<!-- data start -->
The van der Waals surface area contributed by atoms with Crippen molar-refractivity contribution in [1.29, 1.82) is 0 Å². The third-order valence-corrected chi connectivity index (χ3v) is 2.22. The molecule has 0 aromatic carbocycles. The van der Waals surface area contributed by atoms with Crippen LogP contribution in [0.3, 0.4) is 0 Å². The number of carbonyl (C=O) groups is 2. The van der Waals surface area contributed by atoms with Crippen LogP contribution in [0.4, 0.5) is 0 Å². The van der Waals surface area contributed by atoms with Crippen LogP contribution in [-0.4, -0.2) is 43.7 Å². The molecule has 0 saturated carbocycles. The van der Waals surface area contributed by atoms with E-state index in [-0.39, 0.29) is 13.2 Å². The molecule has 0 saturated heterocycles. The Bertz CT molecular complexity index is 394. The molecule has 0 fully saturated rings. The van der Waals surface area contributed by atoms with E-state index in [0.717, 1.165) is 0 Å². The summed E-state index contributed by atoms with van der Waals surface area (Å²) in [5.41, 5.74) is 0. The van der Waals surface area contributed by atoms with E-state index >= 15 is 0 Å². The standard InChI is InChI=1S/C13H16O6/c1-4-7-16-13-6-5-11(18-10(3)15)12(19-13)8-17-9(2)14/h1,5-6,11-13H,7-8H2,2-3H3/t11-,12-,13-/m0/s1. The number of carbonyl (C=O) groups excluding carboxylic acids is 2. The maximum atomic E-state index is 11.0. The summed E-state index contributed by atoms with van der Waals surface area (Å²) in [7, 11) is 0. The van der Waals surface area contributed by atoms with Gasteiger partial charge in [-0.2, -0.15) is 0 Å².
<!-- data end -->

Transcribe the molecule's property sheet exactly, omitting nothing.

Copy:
The van der Waals surface area contributed by atoms with Crippen molar-refractivity contribution in [1.29, 1.82) is 0 Å². The third-order valence-corrected chi connectivity index (χ3v) is 2.22. The molecule has 0 aromatic carbocycles. The van der Waals surface area contributed by atoms with Crippen LogP contribution in [0.3, 0.4) is 0 Å². The number of carbonyl (C=O) groups is 2. The van der Waals surface area contributed by atoms with Crippen LogP contribution in [0.4, 0.5) is 0 Å². The van der Waals surface area contributed by atoms with Crippen LogP contribution in [-0.4, -0.2) is 43.7 Å². The molecule has 0 saturated carbocycles. The van der Waals surface area contributed by atoms with E-state index in [-0.39, 0.29) is 13.2 Å². The molecule has 0 saturated heterocycles. The Bertz CT molecular complexity index is 394. The molecule has 0 fully saturated rings. The van der Waals surface area contributed by atoms with E-state index in [0.717, 1.165) is 0 Å². The summed E-state index contributed by atoms with van der Waals surface area (Å²) in [5.41, 5.74) is 0. The van der Waals surface area contributed by atoms with E-state index >= 15 is 0 Å². The standard InChI is InChI=1S/C13H16O6/c1-4-7-16-13-6-5-11(18-10(3)15)12(19-13)8-17-9(2)14/h1,5-6,11-13H,7-8H2,2-3H3/t11-,12-,13-/m0/s1. The number of carbonyl (C=O) groups excluding carboxylic acids is 2. The maximum atomic E-state index is 11.0. The summed E-state index contributed by atoms with van der Waals surface area (Å²) in [7, 11) is 0. The van der Waals surface area contributed by atoms with Gasteiger partial charge in [-0.2, -0.15) is 0 Å².